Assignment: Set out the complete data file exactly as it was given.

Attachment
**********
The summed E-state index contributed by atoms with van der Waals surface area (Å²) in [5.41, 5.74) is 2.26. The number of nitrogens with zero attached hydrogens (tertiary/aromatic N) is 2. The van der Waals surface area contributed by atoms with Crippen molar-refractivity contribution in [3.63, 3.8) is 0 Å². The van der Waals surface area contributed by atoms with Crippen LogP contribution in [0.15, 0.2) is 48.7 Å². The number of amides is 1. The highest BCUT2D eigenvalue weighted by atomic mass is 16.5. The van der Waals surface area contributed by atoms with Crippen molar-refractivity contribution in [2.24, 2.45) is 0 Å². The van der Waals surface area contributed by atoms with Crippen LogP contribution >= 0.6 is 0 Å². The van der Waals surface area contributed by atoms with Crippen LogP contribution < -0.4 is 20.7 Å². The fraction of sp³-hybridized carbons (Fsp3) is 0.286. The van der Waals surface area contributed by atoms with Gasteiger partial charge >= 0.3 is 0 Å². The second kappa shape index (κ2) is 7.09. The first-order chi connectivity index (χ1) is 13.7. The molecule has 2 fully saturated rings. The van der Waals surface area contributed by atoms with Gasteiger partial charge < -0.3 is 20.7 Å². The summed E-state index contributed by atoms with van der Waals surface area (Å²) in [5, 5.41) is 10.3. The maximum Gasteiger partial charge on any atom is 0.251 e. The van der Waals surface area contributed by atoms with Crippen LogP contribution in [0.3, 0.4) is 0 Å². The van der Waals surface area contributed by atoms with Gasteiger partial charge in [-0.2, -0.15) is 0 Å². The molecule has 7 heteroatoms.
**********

The summed E-state index contributed by atoms with van der Waals surface area (Å²) in [5.41, 5.74) is 2.26. The number of nitrogens with zero attached hydrogens (tertiary/aromatic N) is 2. The van der Waals surface area contributed by atoms with Crippen molar-refractivity contribution in [3.63, 3.8) is 0 Å². The van der Waals surface area contributed by atoms with Crippen LogP contribution in [0.15, 0.2) is 48.7 Å². The number of amides is 1. The highest BCUT2D eigenvalue weighted by atomic mass is 16.5. The van der Waals surface area contributed by atoms with Crippen molar-refractivity contribution in [2.24, 2.45) is 0 Å². The van der Waals surface area contributed by atoms with Crippen LogP contribution >= 0.6 is 0 Å². The van der Waals surface area contributed by atoms with Crippen LogP contribution < -0.4 is 20.7 Å². The fraction of sp³-hybridized carbons (Fsp3) is 0.286. The van der Waals surface area contributed by atoms with Gasteiger partial charge >= 0.3 is 0 Å². The second kappa shape index (κ2) is 7.09. The first-order chi connectivity index (χ1) is 13.7. The molecule has 2 fully saturated rings. The van der Waals surface area contributed by atoms with Gasteiger partial charge < -0.3 is 20.7 Å². The summed E-state index contributed by atoms with van der Waals surface area (Å²) in [5, 5.41) is 10.3. The maximum Gasteiger partial charge on any atom is 0.251 e. The van der Waals surface area contributed by atoms with Crippen LogP contribution in [0.3, 0.4) is 0 Å². The van der Waals surface area contributed by atoms with Gasteiger partial charge in [-0.2, -0.15) is 0 Å². The molecule has 7 heteroatoms.